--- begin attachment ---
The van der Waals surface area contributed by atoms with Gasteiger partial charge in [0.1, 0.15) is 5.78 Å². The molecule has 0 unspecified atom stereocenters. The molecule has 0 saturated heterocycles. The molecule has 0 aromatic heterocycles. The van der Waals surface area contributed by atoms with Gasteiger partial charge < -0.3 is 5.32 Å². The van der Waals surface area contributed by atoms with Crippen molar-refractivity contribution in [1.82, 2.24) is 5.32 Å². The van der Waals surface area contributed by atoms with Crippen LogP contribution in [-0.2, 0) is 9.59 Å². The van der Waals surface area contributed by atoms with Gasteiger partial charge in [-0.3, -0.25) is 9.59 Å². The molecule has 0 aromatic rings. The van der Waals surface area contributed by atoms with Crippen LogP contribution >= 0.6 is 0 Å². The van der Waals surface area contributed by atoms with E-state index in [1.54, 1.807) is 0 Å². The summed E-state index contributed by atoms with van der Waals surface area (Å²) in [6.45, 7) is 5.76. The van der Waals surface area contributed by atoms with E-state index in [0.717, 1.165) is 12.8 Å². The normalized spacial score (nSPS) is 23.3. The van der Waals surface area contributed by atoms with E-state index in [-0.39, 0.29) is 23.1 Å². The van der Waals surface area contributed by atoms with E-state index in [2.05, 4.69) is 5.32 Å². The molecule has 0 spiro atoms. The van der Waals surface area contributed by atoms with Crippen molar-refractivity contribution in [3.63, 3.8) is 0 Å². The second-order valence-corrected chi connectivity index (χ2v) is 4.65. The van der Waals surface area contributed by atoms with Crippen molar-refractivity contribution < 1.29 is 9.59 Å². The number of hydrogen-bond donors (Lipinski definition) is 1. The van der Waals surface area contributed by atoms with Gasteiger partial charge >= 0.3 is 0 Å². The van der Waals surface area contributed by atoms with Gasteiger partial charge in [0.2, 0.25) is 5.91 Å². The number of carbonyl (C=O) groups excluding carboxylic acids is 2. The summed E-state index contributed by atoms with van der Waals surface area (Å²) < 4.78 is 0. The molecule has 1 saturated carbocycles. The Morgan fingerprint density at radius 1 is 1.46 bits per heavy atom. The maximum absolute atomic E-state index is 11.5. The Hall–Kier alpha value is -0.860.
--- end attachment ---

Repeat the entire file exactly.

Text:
The van der Waals surface area contributed by atoms with Gasteiger partial charge in [0.1, 0.15) is 5.78 Å². The molecule has 0 unspecified atom stereocenters. The molecule has 0 saturated heterocycles. The molecule has 0 aromatic heterocycles. The van der Waals surface area contributed by atoms with Gasteiger partial charge < -0.3 is 5.32 Å². The van der Waals surface area contributed by atoms with Crippen molar-refractivity contribution in [1.82, 2.24) is 5.32 Å². The van der Waals surface area contributed by atoms with Crippen LogP contribution in [-0.2, 0) is 9.59 Å². The van der Waals surface area contributed by atoms with Gasteiger partial charge in [-0.3, -0.25) is 9.59 Å². The molecule has 0 aromatic rings. The van der Waals surface area contributed by atoms with Crippen LogP contribution >= 0.6 is 0 Å². The van der Waals surface area contributed by atoms with E-state index in [1.54, 1.807) is 0 Å². The summed E-state index contributed by atoms with van der Waals surface area (Å²) in [6.45, 7) is 5.76. The van der Waals surface area contributed by atoms with E-state index in [0.717, 1.165) is 12.8 Å². The normalized spacial score (nSPS) is 23.3. The van der Waals surface area contributed by atoms with E-state index in [-0.39, 0.29) is 23.1 Å². The van der Waals surface area contributed by atoms with E-state index in [2.05, 4.69) is 5.32 Å². The molecule has 0 spiro atoms. The van der Waals surface area contributed by atoms with Crippen molar-refractivity contribution in [3.63, 3.8) is 0 Å². The second-order valence-corrected chi connectivity index (χ2v) is 4.65. The van der Waals surface area contributed by atoms with Crippen molar-refractivity contribution < 1.29 is 9.59 Å². The number of hydrogen-bond donors (Lipinski definition) is 1. The van der Waals surface area contributed by atoms with Gasteiger partial charge >= 0.3 is 0 Å². The van der Waals surface area contributed by atoms with Gasteiger partial charge in [0.2, 0.25) is 5.91 Å². The number of carbonyl (C=O) groups excluding carboxylic acids is 2. The summed E-state index contributed by atoms with van der Waals surface area (Å²) < 4.78 is 0. The molecule has 1 saturated carbocycles. The Morgan fingerprint density at radius 1 is 1.46 bits per heavy atom. The maximum absolute atomic E-state index is 11.5. The Hall–Kier alpha value is -0.860.